Riding alongside the revolution in men’s apparel over the last few years has been the advancement of intelligently designed clothing aimed at the growing number of cycle commuters.
We’re not talking lycra here, not even close. This is clothing that breathes, wicks, flexes and endures hours of physical activity in the saddle. This is clothing that won’t leave you looking a disheveled mess upon arriving at the office. This is clothing that transitions seamlessly from bike to boardroom, performing for the former, styled for the latter. This, quite frankly, is sartorial science.
Big brands such as Levi’s have been establishing themselves in this space with their Commuter line and cycling juggernauts Rapha and Vulpine have also been pumping out urban focused ranges. However, exciting progress is also being made by smaller start-up brands such as Boston based Ministry of Supply.
Founded by graduates from the world-renowned MIT (Massachusetts Institute of Technology), the team at Ministry of Supply approaches everyday clothing the way NASA does space travel. Browse their website and you’ll be confounded by unusual materials and sophisticated manufacturing techniques such as “Phase-Change Material; Photogrammetric Strain Analysis; Seamless Variable Knit; Laser Cut Ventilation and Thermolamination.”
To make more sense of things and to see the clothes in action, a Dapper Chapper recently popped into their San Francisco pop-up store. There we chatted to Store Manager Steve, a terrific ambassador and loyal advocate of MoS, who walked us through the collection and set us up with the Apollo Dress Shirt and Aviator Chinos.
Style wise, Ministry of Supply have nailed the look. Both the shirt and trousers have a smart cut and feel well put together with a comfortable fit in all the right places. The material doesn’t feel ‘natural’ at first wearing, but you quickly get used to it and it’s that way because of all the performance properties we’ll come to in a second.
Both shirt and chinos have a good amount of stretch to them, which you notice particularly when out riding as the clothing doesn’t restrict in the key areas of articulation such as the shoulders and knees.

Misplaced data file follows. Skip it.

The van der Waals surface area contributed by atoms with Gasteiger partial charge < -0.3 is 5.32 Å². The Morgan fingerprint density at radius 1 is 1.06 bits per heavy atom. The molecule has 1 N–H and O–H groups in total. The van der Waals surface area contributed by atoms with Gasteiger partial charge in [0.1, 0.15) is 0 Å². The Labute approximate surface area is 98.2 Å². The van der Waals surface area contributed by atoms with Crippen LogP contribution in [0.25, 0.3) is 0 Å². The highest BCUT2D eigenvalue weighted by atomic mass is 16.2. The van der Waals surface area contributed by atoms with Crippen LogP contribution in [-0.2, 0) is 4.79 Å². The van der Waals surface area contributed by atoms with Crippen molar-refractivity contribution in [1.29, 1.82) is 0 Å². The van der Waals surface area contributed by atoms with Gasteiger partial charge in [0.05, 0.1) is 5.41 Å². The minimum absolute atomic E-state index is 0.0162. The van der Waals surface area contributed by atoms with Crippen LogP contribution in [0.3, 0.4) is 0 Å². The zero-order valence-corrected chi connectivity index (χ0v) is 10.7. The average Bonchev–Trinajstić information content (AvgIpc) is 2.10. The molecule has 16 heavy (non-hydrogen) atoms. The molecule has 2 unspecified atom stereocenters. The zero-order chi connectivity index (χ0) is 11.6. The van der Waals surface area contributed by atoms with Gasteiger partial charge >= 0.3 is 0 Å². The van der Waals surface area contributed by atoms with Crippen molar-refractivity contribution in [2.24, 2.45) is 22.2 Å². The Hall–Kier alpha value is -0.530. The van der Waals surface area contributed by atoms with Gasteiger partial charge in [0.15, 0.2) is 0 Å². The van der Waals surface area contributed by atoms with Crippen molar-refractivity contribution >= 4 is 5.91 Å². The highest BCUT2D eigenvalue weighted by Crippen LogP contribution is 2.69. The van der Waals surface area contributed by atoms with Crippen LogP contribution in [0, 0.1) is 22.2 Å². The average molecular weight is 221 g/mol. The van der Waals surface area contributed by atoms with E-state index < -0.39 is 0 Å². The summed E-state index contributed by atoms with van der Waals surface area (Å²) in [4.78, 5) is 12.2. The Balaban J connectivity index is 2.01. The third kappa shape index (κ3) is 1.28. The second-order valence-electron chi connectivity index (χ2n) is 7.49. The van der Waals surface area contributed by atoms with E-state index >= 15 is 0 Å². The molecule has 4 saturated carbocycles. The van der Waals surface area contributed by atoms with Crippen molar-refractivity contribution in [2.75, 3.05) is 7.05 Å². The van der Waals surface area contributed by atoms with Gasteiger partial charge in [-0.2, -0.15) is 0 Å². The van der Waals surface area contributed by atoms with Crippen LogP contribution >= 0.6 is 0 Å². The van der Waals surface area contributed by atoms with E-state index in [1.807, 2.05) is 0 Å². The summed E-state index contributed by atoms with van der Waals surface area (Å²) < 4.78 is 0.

Now let’s get to the smart stuff. The Apollo Dress Shirt incorporates Phase Change Material (PCM), the same tech used to regulate astronauts’ body temperature in space suits. PCM absorbs heat away from your skin when you’re overheated, then releases it when you’re cold, helping regulate your body temperature whatever activity you’re doing. The PCM infused polyester material also pulls moisture from your body, helping to keep you dry.
MoS also used Photogrammetric Strain Analysis to map how muscles, joints, and skin all bend and stretch as the body moves. By incorporating 4 way stretch into these key areas, the shirt enables a full range of unhindered manoeuvrability. This is great if you’re a cycle commuter and we were really aware of this flexibility on our test rides.
As a last technological flourish, they applied thermolamination technology to the collars and cuffs to keep them looking crisp and structured with no collar stays or ironing required. For those who don’t keep an iron in their desk at work, this will be great news.
Meanwhile, the Aviator Chinos work equally hard to keep your lower half dry and flexible. The breathable nylon/elastane blend is coated in a DWR (Durable Water Repellent) finish to keep the rain at bay with 4 way stretch to keep your legs moving freely.
Two really smart touches are the urethane waist band which helps keep your shirt tucked in and the side lock button to prevent your fly coming undone mid-ride.
Combine all that tech into your everyday shirt and trouser combo and if James Bond ever bought off Savile Row, we reckon he’d probably give Ministry of Supply a go for his next mission.
The Apollo Dress Shirt is available in five colours and the Aviator Chinos in seven. Both garments are also available in two cuts – Slim or Standard. MoS also offer free international shipping on orders over $250. www.ministryofsupply.com